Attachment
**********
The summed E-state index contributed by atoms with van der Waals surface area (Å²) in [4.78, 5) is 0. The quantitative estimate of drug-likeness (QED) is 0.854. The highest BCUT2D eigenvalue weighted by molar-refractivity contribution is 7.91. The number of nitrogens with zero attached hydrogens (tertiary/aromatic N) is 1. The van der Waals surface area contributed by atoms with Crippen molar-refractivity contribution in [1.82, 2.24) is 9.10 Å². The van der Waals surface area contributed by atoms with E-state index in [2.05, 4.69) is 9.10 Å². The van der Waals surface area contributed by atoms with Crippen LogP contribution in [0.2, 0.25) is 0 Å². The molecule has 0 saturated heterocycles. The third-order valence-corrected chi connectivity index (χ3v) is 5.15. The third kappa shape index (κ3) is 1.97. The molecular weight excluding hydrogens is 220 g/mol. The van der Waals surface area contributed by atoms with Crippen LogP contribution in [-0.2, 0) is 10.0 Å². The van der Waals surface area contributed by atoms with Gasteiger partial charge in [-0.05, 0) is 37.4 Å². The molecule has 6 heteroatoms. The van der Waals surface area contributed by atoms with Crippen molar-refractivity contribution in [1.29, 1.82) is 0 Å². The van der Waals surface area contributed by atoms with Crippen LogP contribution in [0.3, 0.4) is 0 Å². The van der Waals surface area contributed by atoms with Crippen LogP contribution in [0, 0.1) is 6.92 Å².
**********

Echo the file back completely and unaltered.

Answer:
The summed E-state index contributed by atoms with van der Waals surface area (Å²) in [4.78, 5) is 0. The quantitative estimate of drug-likeness (QED) is 0.854. The highest BCUT2D eigenvalue weighted by molar-refractivity contribution is 7.91. The number of nitrogens with zero attached hydrogens (tertiary/aromatic N) is 1. The van der Waals surface area contributed by atoms with Crippen molar-refractivity contribution in [1.82, 2.24) is 9.10 Å². The van der Waals surface area contributed by atoms with E-state index in [2.05, 4.69) is 9.10 Å². The van der Waals surface area contributed by atoms with Crippen LogP contribution in [0.2, 0.25) is 0 Å². The molecule has 0 saturated heterocycles. The third-order valence-corrected chi connectivity index (χ3v) is 5.15. The third kappa shape index (κ3) is 1.97. The molecular weight excluding hydrogens is 220 g/mol. The van der Waals surface area contributed by atoms with Crippen LogP contribution in [-0.2, 0) is 10.0 Å². The van der Waals surface area contributed by atoms with Gasteiger partial charge in [-0.05, 0) is 37.4 Å². The molecule has 6 heteroatoms. The van der Waals surface area contributed by atoms with Crippen molar-refractivity contribution in [1.29, 1.82) is 0 Å². The van der Waals surface area contributed by atoms with Crippen LogP contribution in [0.3, 0.4) is 0 Å². The van der Waals surface area contributed by atoms with Crippen LogP contribution in [0, 0.1) is 6.92 Å².